Old Town San Diego State Historic Park
In the Old Town neighborhood of San Diego, you’ll find the Old Town San Diego State Historic Park. It is a small neighborhood maintained to have the look of San Diego in the mid-1800s. It is comprised of a number of original adobe houses from the early 1800s, as well as reconstructed houses that are given the 19th-century appearance, that operate as museums. There are even demonstrations by craftsmen, such as woodworkers, blacksmiths, wheelwrights (a craftsman that repairs wagon wheels!), and more. Good Nite Inn is conveniently located near Old Town.
Mission Bay Park and SeaWorld San Diego
Mission Bay Park is a large, man-made aquatic park, stretching over 4235 acres. The park itself has areas for all sorts of recreation: water-skiing, windsurfing, boating, and more. It has wildlife refuges for many types of endangered aquatic species, where you can view wildlife first-hand: Perez Cove, Mariner’s Point, Fiesta Island, and the Kendall-Frost Reserve. Two noteworthy hotels in the area are The Dana and the Hyatt Regency.
Within the confines of the park, you can find SeaWorld San Diego. Besides the amusement park rides (for example, “Journey to Atlantis”, “Manta”, and the “Skytower”), there are also areas to encounter dolphins, sea lions, otters, sharks, sea turtles, and more. The Howard Johnson Inn is an affordable hotel in the area.
Near Mission Bay, you’ll find the Tecolote Canyon Natural Park and Nature Center, a nature reserve with areas for hiking, as well as opportunities to view wildlife.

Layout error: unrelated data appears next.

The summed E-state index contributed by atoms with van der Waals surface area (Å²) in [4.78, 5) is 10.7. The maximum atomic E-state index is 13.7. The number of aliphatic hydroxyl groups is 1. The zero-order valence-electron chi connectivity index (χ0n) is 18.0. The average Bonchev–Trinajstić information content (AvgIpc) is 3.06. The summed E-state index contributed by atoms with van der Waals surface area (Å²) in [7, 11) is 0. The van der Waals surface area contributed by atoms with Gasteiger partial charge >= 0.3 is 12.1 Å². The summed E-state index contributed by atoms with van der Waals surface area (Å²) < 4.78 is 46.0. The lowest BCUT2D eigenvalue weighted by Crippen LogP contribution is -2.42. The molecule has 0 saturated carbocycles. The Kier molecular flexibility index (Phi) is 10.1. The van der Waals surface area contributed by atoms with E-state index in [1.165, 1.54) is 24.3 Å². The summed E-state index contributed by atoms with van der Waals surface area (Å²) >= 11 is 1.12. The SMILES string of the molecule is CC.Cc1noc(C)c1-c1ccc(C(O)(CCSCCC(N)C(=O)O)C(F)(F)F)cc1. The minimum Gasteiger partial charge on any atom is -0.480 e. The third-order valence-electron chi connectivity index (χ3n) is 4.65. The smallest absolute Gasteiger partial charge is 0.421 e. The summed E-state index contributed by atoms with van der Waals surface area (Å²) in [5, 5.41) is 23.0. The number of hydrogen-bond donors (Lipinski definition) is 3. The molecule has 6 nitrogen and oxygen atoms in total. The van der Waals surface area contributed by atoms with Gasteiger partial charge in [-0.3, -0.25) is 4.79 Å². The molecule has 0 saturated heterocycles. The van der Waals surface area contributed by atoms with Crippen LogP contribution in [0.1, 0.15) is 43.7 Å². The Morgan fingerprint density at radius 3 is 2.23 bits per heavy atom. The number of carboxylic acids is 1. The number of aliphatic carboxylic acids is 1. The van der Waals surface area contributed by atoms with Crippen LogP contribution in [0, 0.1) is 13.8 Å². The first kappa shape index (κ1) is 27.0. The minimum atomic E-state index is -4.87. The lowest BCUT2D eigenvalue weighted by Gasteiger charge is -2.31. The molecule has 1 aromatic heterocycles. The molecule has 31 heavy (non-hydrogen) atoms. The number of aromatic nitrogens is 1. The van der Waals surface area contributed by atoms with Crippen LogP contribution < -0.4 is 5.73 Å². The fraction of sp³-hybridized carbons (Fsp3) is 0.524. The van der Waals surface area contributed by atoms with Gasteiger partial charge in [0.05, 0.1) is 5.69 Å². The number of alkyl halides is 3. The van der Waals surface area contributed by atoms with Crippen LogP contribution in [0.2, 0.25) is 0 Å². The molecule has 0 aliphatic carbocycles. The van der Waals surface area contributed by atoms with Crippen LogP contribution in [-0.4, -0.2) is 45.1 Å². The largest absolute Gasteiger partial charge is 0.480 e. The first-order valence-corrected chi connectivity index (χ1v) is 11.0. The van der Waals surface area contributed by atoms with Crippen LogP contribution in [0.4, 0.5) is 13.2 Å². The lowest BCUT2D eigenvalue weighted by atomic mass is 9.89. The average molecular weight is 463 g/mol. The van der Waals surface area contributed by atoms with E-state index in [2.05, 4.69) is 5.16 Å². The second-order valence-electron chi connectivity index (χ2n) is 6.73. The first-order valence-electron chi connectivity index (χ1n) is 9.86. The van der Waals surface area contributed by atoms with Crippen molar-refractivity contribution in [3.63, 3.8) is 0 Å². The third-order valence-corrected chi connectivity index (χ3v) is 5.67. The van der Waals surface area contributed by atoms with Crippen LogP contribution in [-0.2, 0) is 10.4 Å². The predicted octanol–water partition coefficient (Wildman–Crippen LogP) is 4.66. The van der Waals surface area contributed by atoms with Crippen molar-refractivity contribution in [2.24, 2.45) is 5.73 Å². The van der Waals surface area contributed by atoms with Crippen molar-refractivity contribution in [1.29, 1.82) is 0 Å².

For a more scientific tour of aquatic life, explore the Birch Aquarium of the Scripps Institution of Oceanography, in the La Jolla neighborhood of north San Diego. The Birch Aquarium has a number of exhibits of marine life, including 3000 different marine life specimens, including sections where you can even touch them! There are a number of hotels in the La Jolla neighborhood: The Hilton and Estancia on Torrey Pines Road, as well as Embassy Suites, the Marriott, and La Jolla Cove Suites.
USS Midway Museum
A little south of Balboa Park, at the Navy Pier, you can find the USS Midway Museum. The USS Midway was an aircraft carrier built after WWII, which saw action during the Vietnam War and Gulf War. It was decommissioned in 1992, and serves as museum since 2004. There are a number of exhibits of what it’s like in the hangar, the flight deck, and below deck. You can also enjoy flight simulators and guided tours.
Getting Around in San Diego
San Diego International Airport
International flights will usually enter California via Los Angeles’ or San Francisco’s airport. San Diego International Airport receives mostly domestic flights, as well as flights from Canada and Mexico. It’s advised to arrange your flight itinerary such so as to include a Los Angeles-San Diego flight in advance. There is a shuttle service taking passengers from the airport to downtown San Diego, for a flat fee per passenger. The Hilton San Diego Airport on Harbor Island is near the airport.
Amtrak and Coaster Commuter Rail
The Amtrak and Coaster Commuter Rail connect San Diego with Los Angeles and Orange County, as well as lines to Arizona, Nevada, and the rest of the United States.
San Diego Metropolitan Transit System
The San Diego Metropolitan Transit System runs a bus, trolley, and “Rapid Route” system that connect the airport to the city center, and allow you access to all of the noteworthy sites: the San Diego Zoo, SeaWorld, Seaport Village, and more.
San Diego Trolley
The San Diego Trolley is the local light rail system, which runs four lines: Blue, Orange, Silver, and Green. The four lines interconnect in a diamond-shaped pattern in the city center, allowing you to switch between train lines with ease.